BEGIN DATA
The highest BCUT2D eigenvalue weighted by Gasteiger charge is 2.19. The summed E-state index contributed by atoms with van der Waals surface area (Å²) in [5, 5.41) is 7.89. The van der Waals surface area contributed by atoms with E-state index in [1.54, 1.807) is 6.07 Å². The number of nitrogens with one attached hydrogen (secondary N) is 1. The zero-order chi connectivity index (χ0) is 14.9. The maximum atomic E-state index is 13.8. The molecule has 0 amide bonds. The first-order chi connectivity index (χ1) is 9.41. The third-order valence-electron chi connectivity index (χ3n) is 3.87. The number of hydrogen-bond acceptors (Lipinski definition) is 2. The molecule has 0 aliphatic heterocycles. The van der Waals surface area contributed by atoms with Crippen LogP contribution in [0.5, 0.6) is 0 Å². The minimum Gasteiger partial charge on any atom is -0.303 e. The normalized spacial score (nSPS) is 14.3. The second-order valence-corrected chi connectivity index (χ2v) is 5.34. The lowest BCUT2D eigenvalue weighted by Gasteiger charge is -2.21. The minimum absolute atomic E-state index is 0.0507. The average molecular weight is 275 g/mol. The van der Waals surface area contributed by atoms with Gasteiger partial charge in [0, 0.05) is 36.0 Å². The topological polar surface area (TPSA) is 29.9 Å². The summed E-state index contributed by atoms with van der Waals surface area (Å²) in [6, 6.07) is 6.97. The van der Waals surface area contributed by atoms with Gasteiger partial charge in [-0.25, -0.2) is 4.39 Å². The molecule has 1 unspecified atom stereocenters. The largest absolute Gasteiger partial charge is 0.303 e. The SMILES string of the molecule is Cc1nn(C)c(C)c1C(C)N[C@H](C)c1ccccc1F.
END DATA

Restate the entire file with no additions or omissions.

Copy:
The highest BCUT2D eigenvalue weighted by Gasteiger charge is 2.19. The summed E-state index contributed by atoms with van der Waals surface area (Å²) in [5, 5.41) is 7.89. The van der Waals surface area contributed by atoms with E-state index in [1.54, 1.807) is 6.07 Å². The number of nitrogens with one attached hydrogen (secondary N) is 1. The zero-order chi connectivity index (χ0) is 14.9. The maximum atomic E-state index is 13.8. The molecule has 0 amide bonds. The first-order chi connectivity index (χ1) is 9.41. The third-order valence-electron chi connectivity index (χ3n) is 3.87. The number of hydrogen-bond acceptors (Lipinski definition) is 2. The molecule has 0 aliphatic heterocycles. The van der Waals surface area contributed by atoms with Crippen LogP contribution in [0.5, 0.6) is 0 Å². The minimum Gasteiger partial charge on any atom is -0.303 e. The normalized spacial score (nSPS) is 14.3. The second-order valence-corrected chi connectivity index (χ2v) is 5.34. The lowest BCUT2D eigenvalue weighted by Gasteiger charge is -2.21. The minimum absolute atomic E-state index is 0.0507. The average molecular weight is 275 g/mol. The van der Waals surface area contributed by atoms with Gasteiger partial charge in [0, 0.05) is 36.0 Å². The topological polar surface area (TPSA) is 29.9 Å². The summed E-state index contributed by atoms with van der Waals surface area (Å²) in [6, 6.07) is 6.97. The van der Waals surface area contributed by atoms with Gasteiger partial charge in [-0.25, -0.2) is 4.39 Å². The molecule has 1 unspecified atom stereocenters. The largest absolute Gasteiger partial charge is 0.303 e. The SMILES string of the molecule is Cc1nn(C)c(C)c1C(C)N[C@H](C)c1ccccc1F.